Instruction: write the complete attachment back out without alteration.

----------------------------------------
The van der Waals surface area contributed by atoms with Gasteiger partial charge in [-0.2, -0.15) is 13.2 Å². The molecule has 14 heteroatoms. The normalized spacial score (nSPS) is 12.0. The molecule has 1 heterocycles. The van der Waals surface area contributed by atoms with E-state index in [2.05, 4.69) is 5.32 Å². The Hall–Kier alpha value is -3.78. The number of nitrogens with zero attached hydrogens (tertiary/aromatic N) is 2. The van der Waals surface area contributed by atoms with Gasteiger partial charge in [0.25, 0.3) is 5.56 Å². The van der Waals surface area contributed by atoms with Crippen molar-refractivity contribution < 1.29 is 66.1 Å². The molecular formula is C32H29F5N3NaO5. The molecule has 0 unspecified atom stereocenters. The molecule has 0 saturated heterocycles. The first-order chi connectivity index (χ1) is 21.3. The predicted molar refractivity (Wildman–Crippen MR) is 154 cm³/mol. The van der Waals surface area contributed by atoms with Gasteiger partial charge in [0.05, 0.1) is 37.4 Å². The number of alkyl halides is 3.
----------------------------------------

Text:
The van der Waals surface area contributed by atoms with Gasteiger partial charge in [-0.2, -0.15) is 13.2 Å². The molecule has 14 heteroatoms. The normalized spacial score (nSPS) is 12.0. The molecule has 1 heterocycles. The van der Waals surface area contributed by atoms with E-state index in [2.05, 4.69) is 5.32 Å². The Hall–Kier alpha value is -3.78. The number of nitrogens with zero attached hydrogens (tertiary/aromatic N) is 2. The van der Waals surface area contributed by atoms with Gasteiger partial charge in [0.25, 0.3) is 5.56 Å². The van der Waals surface area contributed by atoms with Crippen molar-refractivity contribution < 1.29 is 66.1 Å². The molecular formula is C32H29F5N3NaO5. The molecule has 0 unspecified atom stereocenters. The molecule has 0 saturated heterocycles. The first-order chi connectivity index (χ1) is 21.3. The predicted molar refractivity (Wildman–Crippen MR) is 154 cm³/mol. The van der Waals surface area contributed by atoms with Gasteiger partial charge in [0.05, 0.1) is 37.4 Å². The number of alkyl halides is 3.